The mangonel is a type of medieval siege weapon used for throwing projectiles at a castle’s wall. It’s also known as a traction trebuchet and considered a type of catapult.
The exact meaning of the term is up for debate, but it’s believed “mangonel” derives from the Greco-Latin word manganon, meaning engine of war; or mangon, a hard stone found in the south of France. It could have also been the name of a counterweight artillery with a particular type of frame.
The mangonel had poorer accuracy than a trebuchet. The mangonel threw projectiles on a lower trajectory and at a higher velocity than trebuchets. Its intention was to destroy walls rather than hurl projectiles over them.
Mangonels hurled rocks, burning objects such as firepots or vessels filled with flammable materials, and anything else readily available to the attacking and defending forces. They were also used for throwing more unusual types of projectile like dead and often partially decomposed carcasses of animals or people. These were used to intimidate, demoralize, and spread disease among the besieged.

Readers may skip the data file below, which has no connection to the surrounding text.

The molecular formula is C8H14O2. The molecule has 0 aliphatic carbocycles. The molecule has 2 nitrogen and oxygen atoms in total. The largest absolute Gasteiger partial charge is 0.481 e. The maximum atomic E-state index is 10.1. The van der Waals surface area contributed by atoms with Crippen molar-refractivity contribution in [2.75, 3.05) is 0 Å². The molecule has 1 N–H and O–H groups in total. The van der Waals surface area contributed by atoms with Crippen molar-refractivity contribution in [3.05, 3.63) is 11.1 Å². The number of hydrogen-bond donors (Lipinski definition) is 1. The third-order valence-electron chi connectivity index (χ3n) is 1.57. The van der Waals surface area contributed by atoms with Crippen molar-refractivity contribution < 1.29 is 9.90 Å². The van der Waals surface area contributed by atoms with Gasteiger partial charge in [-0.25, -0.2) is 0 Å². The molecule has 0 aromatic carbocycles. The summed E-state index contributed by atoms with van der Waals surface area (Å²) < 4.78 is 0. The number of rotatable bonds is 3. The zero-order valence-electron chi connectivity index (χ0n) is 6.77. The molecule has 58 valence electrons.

The mangonel was more suited to field battles.
How Mangonels Worked
Mangonels might have been loaded by lowering a rope with a hook at its end. The hook was tied to another rope connected to a “pulling” system, either a pulley compound, a gear compound, or even an animal traction system to pull the rope and lower the main beam. When the beam was lowered, a few workers were responsible for the attachment of a sling where the projectile was placed. When the mangonel was loaded the leader gave the order to release the main rod, and at the same time, around 20 men pulled the ropes attached to the counterweight.
A well-trained crew could control whether the projectile travelled in a low or high trajectory. If the crew was not well-trained, there was a risk of the projectile killing friendly troops or the crew itself.